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73323357-17-Basic-Numerics

73323357-17-Basic-Numerics - B asic utnerical Procedures...

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Basic utnerical Procedures This chapter discusses three numerical procedures for valuing derivatives when exact formulas are not available. The first involves representing the asset price movements in the form of a tree and was introduced in Chapter 11. The second involves Monte Carlo simulatiop., which we encountered briefly in Chapter 12 when explaining stochastic processes. The third involves finite difference methods. . Monte Carlo simulation is usually used for derivatives where the payoff is dependent on the history of the underlying variable or where there are several underlying variables. Trees and finite difference methods are usually used for American options and other derivatives where the holder has early exercise decisions to make prior to maturity. In addition to valuing a derivative, all the procedures can be used to calculate Greek letters such as delta, gamma, and vega. The basic procedures we discuss in this chapter can be used to handle most of the derivatives valuations problems that are encountered in practice. However, sometimes they have to be adapted to cope with particular situations. We discuss this in Chapter 24. 17.1 BINOMIAL TREES We introduced binomial trees in Chapter 11. They can be used to value either European or American options. The Black-Scholes formulas and their extensions that we pre- sented in Chapters 13 and 14 provide analytic valuations for European options.! There are no analytic valuations for American options. Binomial trees are therefore most useful for valuing these types of options. 2 As explained in Chapter 11, the binomial tree valuation approach involves dividing the life of the option into a large number of small time intervals of length ~t. It assumes that in each time interval the price of the underlying asset moves from its initial value of 1 The Black-Scholes formulas are based on the same set of assumptions as binomial trees. As one might expect, in the limit as the number of time steps is increased, the price given for a European option by the binomial method converges to the Black-Scholes price. 2 Some analytic approximations for valuing American options have been suggested. The most well-known one is the quadratic approximation approach. See Technical Note 8 on the author's website for a description of this approach. 391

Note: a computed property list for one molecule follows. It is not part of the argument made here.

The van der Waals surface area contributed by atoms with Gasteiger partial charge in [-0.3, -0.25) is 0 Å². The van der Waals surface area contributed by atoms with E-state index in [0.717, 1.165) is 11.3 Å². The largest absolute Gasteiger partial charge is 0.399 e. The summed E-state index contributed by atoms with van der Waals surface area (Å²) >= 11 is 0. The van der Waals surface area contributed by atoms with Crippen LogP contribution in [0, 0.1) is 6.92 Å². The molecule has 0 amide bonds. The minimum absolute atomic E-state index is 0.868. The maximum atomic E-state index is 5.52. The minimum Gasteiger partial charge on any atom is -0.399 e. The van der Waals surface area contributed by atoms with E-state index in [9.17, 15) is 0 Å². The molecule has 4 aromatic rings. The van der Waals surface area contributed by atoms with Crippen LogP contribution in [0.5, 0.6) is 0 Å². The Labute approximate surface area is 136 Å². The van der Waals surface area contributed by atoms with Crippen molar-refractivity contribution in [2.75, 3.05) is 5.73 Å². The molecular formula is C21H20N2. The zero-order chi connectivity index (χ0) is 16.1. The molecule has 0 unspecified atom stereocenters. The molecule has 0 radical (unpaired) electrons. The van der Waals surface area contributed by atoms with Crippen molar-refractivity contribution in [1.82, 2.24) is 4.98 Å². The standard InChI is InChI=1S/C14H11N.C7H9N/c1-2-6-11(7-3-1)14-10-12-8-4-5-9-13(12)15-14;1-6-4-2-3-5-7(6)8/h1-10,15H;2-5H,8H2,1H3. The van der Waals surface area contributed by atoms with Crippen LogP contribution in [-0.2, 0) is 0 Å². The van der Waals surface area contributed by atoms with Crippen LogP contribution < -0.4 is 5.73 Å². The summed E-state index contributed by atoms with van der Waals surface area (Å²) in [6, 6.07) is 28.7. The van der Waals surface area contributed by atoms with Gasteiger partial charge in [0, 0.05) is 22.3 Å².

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392 CHAPTER 17 Figure 17.1 Asset price movements in time !:it under the binomial model. S Sit Sd S to one of two new values, Su and Sd. The approach is illustrated in Figure 17.1. In general, u > 1 and d < 1. The movement from S to Su, therefore, is an "up" movement and the movement from S to Sd is a "down" movement. The probability of an up movement will be denoted by p. The probability of a down movement is 1 - p. Risk-Neutral Valuation The risk-neutral valuation principle, explained in Chapters 11 and 13,states that an option (or other derivative) can be valued on the assumption that the world is risk neutral. This means that for valuation purposes we can use the following procedure: 1.
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